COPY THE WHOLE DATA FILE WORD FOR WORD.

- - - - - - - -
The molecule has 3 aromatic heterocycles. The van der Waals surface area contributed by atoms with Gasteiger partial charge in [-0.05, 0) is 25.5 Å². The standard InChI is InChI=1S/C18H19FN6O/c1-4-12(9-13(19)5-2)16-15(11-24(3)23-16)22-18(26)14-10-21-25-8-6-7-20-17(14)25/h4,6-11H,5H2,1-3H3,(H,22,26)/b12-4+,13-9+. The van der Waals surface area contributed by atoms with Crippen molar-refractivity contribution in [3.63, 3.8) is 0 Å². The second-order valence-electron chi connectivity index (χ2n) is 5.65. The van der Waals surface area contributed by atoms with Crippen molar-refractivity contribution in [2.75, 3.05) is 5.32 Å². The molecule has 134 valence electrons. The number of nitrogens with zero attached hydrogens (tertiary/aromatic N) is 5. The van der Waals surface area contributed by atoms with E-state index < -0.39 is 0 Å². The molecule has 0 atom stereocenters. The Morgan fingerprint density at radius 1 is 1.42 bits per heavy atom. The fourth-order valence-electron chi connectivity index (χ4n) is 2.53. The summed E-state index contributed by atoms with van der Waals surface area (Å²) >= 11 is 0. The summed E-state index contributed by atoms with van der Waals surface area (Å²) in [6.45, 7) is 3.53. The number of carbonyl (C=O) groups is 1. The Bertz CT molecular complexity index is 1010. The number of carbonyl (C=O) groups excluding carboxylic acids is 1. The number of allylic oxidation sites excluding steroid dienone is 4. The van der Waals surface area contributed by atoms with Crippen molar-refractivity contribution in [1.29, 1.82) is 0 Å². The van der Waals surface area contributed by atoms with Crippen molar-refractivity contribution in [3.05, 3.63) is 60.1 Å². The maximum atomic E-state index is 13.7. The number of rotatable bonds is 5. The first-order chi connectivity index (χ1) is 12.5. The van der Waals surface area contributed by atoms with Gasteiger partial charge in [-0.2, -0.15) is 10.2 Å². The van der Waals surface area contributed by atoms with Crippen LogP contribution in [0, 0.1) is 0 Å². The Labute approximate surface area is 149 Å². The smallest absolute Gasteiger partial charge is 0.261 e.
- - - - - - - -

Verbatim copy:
The molecule has 3 aromatic heterocycles. The van der Waals surface area contributed by atoms with Gasteiger partial charge in [-0.05, 0) is 25.5 Å². The standard InChI is InChI=1S/C18H19FN6O/c1-4-12(9-13(19)5-2)16-15(11-24(3)23-16)22-18(26)14-10-21-25-8-6-7-20-17(14)25/h4,6-11H,5H2,1-3H3,(H,22,26)/b12-4+,13-9+. The van der Waals surface area contributed by atoms with Crippen molar-refractivity contribution in [3.63, 3.8) is 0 Å². The second-order valence-electron chi connectivity index (χ2n) is 5.65. The van der Waals surface area contributed by atoms with Crippen molar-refractivity contribution in [2.75, 3.05) is 5.32 Å². The molecule has 134 valence electrons. The number of nitrogens with zero attached hydrogens (tertiary/aromatic N) is 5. The van der Waals surface area contributed by atoms with E-state index < -0.39 is 0 Å². The molecule has 0 atom stereocenters. The Morgan fingerprint density at radius 1 is 1.42 bits per heavy atom. The fourth-order valence-electron chi connectivity index (χ4n) is 2.53. The summed E-state index contributed by atoms with van der Waals surface area (Å²) >= 11 is 0. The summed E-state index contributed by atoms with van der Waals surface area (Å²) in [6.45, 7) is 3.53. The number of carbonyl (C=O) groups is 1. The Bertz CT molecular complexity index is 1010. The number of carbonyl (C=O) groups excluding carboxylic acids is 1. The number of allylic oxidation sites excluding steroid dienone is 4. The van der Waals surface area contributed by atoms with Crippen molar-refractivity contribution in [1.29, 1.82) is 0 Å². The van der Waals surface area contributed by atoms with Crippen molar-refractivity contribution in [3.05, 3.63) is 60.1 Å². The maximum atomic E-state index is 13.7. The number of rotatable bonds is 5. The first-order chi connectivity index (χ1) is 12.5. The van der Waals surface area contributed by atoms with Gasteiger partial charge in [-0.2, -0.15) is 10.2 Å². The van der Waals surface area contributed by atoms with Crippen LogP contribution in [0, 0.1) is 0 Å². The Labute approximate surface area is 149 Å². The smallest absolute Gasteiger partial charge is 0.261 e.